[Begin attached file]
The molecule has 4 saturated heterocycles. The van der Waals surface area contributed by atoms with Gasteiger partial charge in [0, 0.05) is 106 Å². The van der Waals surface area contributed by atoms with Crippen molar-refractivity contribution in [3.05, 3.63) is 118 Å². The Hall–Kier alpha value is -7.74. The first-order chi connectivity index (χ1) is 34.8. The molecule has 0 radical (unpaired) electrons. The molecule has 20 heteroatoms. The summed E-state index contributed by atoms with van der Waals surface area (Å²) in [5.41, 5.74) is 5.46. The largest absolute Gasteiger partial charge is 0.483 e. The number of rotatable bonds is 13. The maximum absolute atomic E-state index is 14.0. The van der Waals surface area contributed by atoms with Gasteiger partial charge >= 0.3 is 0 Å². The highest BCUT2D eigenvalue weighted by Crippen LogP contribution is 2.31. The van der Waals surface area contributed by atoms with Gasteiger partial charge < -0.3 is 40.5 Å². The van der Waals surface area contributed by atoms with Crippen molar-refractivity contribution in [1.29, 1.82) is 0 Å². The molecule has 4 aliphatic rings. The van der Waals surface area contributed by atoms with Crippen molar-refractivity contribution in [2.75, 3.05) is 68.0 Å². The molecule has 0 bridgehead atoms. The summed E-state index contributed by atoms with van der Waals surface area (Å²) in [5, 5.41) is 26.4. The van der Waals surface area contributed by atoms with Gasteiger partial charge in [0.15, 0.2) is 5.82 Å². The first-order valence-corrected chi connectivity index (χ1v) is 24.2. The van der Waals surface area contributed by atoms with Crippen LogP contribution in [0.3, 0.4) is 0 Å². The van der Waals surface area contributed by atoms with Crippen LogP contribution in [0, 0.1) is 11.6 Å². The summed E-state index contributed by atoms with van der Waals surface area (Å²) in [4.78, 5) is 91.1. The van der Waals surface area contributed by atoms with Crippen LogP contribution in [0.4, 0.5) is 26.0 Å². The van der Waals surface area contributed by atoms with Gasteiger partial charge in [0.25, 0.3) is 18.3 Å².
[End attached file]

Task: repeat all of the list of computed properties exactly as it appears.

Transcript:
The molecule has 4 saturated heterocycles. The van der Waals surface area contributed by atoms with Gasteiger partial charge in [0, 0.05) is 106 Å². The van der Waals surface area contributed by atoms with Crippen molar-refractivity contribution in [3.05, 3.63) is 118 Å². The Hall–Kier alpha value is -7.74. The first-order chi connectivity index (χ1) is 34.8. The molecule has 0 radical (unpaired) electrons. The molecule has 20 heteroatoms. The summed E-state index contributed by atoms with van der Waals surface area (Å²) in [5.41, 5.74) is 5.46. The largest absolute Gasteiger partial charge is 0.483 e. The number of rotatable bonds is 13. The maximum absolute atomic E-state index is 14.0. The van der Waals surface area contributed by atoms with Gasteiger partial charge >= 0.3 is 0 Å². The highest BCUT2D eigenvalue weighted by Crippen LogP contribution is 2.31. The van der Waals surface area contributed by atoms with Gasteiger partial charge < -0.3 is 40.5 Å². The van der Waals surface area contributed by atoms with Crippen molar-refractivity contribution in [1.29, 1.82) is 0 Å². The molecule has 4 aliphatic rings. The van der Waals surface area contributed by atoms with Crippen molar-refractivity contribution in [2.75, 3.05) is 68.0 Å². The molecule has 0 bridgehead atoms. The summed E-state index contributed by atoms with van der Waals surface area (Å²) in [5, 5.41) is 26.4. The van der Waals surface area contributed by atoms with Gasteiger partial charge in [0.15, 0.2) is 5.82 Å². The first-order valence-corrected chi connectivity index (χ1v) is 24.2. The van der Waals surface area contributed by atoms with Crippen LogP contribution in [0.3, 0.4) is 0 Å². The van der Waals surface area contributed by atoms with Crippen LogP contribution in [0, 0.1) is 11.6 Å². The summed E-state index contributed by atoms with van der Waals surface area (Å²) in [4.78, 5) is 91.1. The van der Waals surface area contributed by atoms with Crippen LogP contribution in [0.4, 0.5) is 26.0 Å². The van der Waals surface area contributed by atoms with Gasteiger partial charge in [0.25, 0.3) is 18.3 Å².